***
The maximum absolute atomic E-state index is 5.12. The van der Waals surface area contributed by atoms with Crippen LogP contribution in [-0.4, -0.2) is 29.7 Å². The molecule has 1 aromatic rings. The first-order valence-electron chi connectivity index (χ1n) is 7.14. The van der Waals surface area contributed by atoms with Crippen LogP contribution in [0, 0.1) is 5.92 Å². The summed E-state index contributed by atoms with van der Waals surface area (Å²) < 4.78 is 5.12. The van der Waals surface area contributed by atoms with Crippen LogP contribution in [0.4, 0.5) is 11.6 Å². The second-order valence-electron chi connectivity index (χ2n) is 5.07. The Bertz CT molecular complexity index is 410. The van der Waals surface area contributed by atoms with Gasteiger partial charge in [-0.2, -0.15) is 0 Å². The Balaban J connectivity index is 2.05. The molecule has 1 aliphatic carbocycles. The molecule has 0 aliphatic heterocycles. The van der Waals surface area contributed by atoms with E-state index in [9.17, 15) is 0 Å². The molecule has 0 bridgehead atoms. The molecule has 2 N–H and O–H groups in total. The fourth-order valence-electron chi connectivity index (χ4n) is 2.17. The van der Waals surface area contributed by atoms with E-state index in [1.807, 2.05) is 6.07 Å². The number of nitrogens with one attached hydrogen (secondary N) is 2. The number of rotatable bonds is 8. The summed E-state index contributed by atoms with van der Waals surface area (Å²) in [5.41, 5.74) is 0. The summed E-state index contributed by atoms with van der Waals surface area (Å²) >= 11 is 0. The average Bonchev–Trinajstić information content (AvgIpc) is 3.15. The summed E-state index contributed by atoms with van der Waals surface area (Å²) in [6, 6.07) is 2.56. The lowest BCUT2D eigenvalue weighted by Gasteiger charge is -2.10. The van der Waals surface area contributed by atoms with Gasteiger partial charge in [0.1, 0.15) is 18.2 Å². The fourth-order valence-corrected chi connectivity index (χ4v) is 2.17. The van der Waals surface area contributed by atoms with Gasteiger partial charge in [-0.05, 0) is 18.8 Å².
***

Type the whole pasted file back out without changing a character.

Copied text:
The maximum absolute atomic E-state index is 5.12. The van der Waals surface area contributed by atoms with Crippen LogP contribution in [-0.4, -0.2) is 29.7 Å². The molecule has 1 aromatic rings. The first-order valence-electron chi connectivity index (χ1n) is 7.14. The van der Waals surface area contributed by atoms with Crippen LogP contribution in [0, 0.1) is 5.92 Å². The summed E-state index contributed by atoms with van der Waals surface area (Å²) < 4.78 is 5.12. The van der Waals surface area contributed by atoms with Crippen LogP contribution in [0.4, 0.5) is 11.6 Å². The second-order valence-electron chi connectivity index (χ2n) is 5.07. The Bertz CT molecular complexity index is 410. The van der Waals surface area contributed by atoms with Gasteiger partial charge in [-0.2, -0.15) is 0 Å². The Balaban J connectivity index is 2.05. The molecule has 1 aliphatic carbocycles. The molecule has 0 aliphatic heterocycles. The van der Waals surface area contributed by atoms with E-state index in [9.17, 15) is 0 Å². The molecule has 0 bridgehead atoms. The molecule has 2 N–H and O–H groups in total. The fourth-order valence-electron chi connectivity index (χ4n) is 2.17. The van der Waals surface area contributed by atoms with E-state index in [1.807, 2.05) is 6.07 Å². The number of nitrogens with one attached hydrogen (secondary N) is 2. The number of rotatable bonds is 8. The summed E-state index contributed by atoms with van der Waals surface area (Å²) in [5.41, 5.74) is 0. The summed E-state index contributed by atoms with van der Waals surface area (Å²) >= 11 is 0. The average Bonchev–Trinajstić information content (AvgIpc) is 3.15. The summed E-state index contributed by atoms with van der Waals surface area (Å²) in [6, 6.07) is 2.56. The lowest BCUT2D eigenvalue weighted by Gasteiger charge is -2.10. The van der Waals surface area contributed by atoms with Gasteiger partial charge in [0.1, 0.15) is 18.2 Å². The fourth-order valence-corrected chi connectivity index (χ4v) is 2.17. The van der Waals surface area contributed by atoms with Gasteiger partial charge in [-0.05, 0) is 18.8 Å².